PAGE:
The term “mode” as employed herein designates a waveguide mode if the sensing element is used as a waveguide. The term “mode” as employed herein designates a linearly polarizated light beam that propagates through the sensing element unguided substantially without changing its state of polarization if the sensing element is not used as a wave guide.
Advantages of exemplary embodiments of the present disclosure will now be described in more detail below with reference to the drawings.
Piezo-Electric Voltage Sensors:
The control unit 1 can comprise a light source 3, a phase modulator 4 for a non-reciprocal phase modulation, a light detector 5, a signal processor 6, and a polarization maintaining fiber coupler 7. The control unit 1 and the sensing elements 2 can form a polarization-rotated reflection interferometer and use an interrogation technique as known from fiber gyroscopes; for details, see Refs. 4 and 5.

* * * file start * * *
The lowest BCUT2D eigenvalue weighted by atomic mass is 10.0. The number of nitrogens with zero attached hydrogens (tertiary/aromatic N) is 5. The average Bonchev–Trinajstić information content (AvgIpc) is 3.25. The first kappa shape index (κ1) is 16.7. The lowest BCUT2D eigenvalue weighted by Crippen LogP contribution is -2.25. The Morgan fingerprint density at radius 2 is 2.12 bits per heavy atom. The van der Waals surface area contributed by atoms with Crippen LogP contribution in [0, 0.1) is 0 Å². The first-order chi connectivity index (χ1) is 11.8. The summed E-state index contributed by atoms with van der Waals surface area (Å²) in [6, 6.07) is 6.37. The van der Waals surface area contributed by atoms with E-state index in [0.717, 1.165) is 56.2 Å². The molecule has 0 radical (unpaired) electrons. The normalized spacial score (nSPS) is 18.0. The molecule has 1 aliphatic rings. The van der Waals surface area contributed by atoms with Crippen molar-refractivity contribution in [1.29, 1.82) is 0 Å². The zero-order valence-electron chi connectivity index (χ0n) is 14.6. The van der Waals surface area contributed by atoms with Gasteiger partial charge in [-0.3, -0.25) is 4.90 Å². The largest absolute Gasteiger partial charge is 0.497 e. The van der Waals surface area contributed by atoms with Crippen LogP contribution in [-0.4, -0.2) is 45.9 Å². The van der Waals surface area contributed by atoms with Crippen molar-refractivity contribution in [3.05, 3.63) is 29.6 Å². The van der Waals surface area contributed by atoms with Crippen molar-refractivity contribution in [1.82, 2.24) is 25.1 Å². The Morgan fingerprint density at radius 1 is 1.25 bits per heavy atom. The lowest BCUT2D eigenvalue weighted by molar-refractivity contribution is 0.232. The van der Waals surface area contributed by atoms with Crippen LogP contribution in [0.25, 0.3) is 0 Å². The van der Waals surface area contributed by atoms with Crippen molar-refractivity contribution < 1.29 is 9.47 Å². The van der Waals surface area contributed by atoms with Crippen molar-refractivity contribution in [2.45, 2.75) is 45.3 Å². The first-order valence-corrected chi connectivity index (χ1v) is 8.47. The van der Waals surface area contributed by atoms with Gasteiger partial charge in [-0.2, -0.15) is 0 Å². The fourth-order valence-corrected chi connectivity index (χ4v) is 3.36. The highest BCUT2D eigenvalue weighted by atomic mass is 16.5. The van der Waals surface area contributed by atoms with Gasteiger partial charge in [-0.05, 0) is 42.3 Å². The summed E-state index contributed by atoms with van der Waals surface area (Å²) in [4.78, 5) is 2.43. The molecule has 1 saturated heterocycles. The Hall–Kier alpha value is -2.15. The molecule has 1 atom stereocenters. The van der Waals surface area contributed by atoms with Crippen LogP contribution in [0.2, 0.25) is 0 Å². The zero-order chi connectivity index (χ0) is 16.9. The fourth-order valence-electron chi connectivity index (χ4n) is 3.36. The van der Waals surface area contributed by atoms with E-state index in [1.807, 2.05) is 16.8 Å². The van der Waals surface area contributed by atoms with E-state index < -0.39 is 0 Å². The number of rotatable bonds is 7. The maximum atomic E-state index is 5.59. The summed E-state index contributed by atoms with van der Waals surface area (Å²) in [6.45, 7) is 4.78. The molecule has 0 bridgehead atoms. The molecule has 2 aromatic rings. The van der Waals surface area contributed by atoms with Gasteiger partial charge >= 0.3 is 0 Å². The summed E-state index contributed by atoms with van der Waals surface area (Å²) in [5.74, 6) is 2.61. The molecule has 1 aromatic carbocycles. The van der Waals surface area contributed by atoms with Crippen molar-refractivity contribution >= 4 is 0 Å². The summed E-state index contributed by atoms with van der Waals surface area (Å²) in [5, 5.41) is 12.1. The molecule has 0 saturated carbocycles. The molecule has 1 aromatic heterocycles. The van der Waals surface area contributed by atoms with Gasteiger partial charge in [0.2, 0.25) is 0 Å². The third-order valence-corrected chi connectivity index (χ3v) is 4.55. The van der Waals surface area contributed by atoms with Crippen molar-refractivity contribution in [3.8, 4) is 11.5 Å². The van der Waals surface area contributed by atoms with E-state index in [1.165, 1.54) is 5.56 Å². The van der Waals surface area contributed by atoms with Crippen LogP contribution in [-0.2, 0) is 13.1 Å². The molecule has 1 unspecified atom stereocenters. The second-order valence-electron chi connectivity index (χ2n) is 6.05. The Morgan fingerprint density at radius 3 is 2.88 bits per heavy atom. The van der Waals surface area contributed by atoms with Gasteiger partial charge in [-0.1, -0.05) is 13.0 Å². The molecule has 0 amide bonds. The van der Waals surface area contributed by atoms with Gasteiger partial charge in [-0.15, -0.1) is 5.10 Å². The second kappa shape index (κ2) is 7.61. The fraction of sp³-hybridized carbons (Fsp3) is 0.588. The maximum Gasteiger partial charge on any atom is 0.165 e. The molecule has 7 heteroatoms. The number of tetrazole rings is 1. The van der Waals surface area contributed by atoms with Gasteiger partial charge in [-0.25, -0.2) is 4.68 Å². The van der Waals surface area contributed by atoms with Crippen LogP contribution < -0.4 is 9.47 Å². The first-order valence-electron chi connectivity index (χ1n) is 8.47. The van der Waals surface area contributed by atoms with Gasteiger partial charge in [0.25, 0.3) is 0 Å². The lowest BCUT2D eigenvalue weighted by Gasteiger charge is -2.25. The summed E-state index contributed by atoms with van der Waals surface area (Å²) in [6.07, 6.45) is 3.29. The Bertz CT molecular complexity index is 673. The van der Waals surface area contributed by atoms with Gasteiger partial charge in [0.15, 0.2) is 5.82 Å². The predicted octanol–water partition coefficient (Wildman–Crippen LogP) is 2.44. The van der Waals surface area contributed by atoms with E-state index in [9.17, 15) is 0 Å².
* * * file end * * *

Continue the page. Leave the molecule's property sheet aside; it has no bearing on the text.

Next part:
As illustrated in the exemplary configuration of
According to the exemplary embodiment illustrated in
The two transducer elements 11 a, 11 b can be arranged anti-parallel to each other, i.e., their polar axes x (2-fold crystal axis of quartz) are anti-parallel as shown in the example of
According to the exemplary embodiment illustrated in
According to an exemplary embodiment, the polarization-maintaining fibers can be elliptical-core fibers, so-called Panda or bowtie fibers, fibers with inner elliptical cladding, micro-structured fibers, or other types of pm fiber such as those disclosed in Refs. 8 and 9.